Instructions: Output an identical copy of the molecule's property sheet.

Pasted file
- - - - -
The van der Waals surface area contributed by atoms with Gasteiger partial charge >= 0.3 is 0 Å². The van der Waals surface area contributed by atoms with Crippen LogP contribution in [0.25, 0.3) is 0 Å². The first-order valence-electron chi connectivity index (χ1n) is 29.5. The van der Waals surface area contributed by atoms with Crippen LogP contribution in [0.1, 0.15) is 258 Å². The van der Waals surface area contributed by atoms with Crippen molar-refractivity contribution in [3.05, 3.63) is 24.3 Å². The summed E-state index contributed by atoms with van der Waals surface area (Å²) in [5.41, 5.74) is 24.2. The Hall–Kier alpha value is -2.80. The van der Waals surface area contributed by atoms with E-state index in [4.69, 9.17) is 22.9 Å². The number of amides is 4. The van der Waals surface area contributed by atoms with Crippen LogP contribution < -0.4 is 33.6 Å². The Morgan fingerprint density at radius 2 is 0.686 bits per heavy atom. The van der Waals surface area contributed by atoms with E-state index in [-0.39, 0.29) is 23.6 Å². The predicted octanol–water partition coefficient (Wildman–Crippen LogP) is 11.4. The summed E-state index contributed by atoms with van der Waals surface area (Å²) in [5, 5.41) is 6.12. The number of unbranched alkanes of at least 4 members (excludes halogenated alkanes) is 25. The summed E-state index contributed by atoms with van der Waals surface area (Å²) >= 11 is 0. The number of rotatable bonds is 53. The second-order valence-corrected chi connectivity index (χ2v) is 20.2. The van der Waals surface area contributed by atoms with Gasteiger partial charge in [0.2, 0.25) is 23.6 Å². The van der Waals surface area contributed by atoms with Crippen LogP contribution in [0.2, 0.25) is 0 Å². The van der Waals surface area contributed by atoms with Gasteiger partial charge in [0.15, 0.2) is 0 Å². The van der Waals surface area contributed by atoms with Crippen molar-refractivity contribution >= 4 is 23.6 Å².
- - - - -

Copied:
The van der Waals surface area contributed by atoms with Gasteiger partial charge >= 0.3 is 0 Å². The van der Waals surface area contributed by atoms with Crippen LogP contribution in [0.25, 0.3) is 0 Å². The first-order valence-electron chi connectivity index (χ1n) is 29.5. The van der Waals surface area contributed by atoms with Crippen LogP contribution in [0.1, 0.15) is 258 Å². The van der Waals surface area contributed by atoms with Crippen molar-refractivity contribution in [3.05, 3.63) is 24.3 Å². The summed E-state index contributed by atoms with van der Waals surface area (Å²) in [5.41, 5.74) is 24.2. The Hall–Kier alpha value is -2.80. The van der Waals surface area contributed by atoms with E-state index in [4.69, 9.17) is 22.9 Å². The number of amides is 4. The van der Waals surface area contributed by atoms with Crippen LogP contribution < -0.4 is 33.6 Å². The Morgan fingerprint density at radius 2 is 0.686 bits per heavy atom. The van der Waals surface area contributed by atoms with E-state index in [-0.39, 0.29) is 23.6 Å². The predicted octanol–water partition coefficient (Wildman–Crippen LogP) is 11.4. The summed E-state index contributed by atoms with van der Waals surface area (Å²) in [5, 5.41) is 6.12. The number of unbranched alkanes of at least 4 members (excludes halogenated alkanes) is 25. The summed E-state index contributed by atoms with van der Waals surface area (Å²) >= 11 is 0. The number of rotatable bonds is 53. The second-order valence-corrected chi connectivity index (χ2v) is 20.2. The van der Waals surface area contributed by atoms with Gasteiger partial charge in [0.2, 0.25) is 23.6 Å². The van der Waals surface area contributed by atoms with Crippen LogP contribution in [0.2, 0.25) is 0 Å². The van der Waals surface area contributed by atoms with Gasteiger partial charge in [0.15, 0.2) is 0 Å². The van der Waals surface area contributed by atoms with Crippen molar-refractivity contribution >= 4 is 23.6 Å².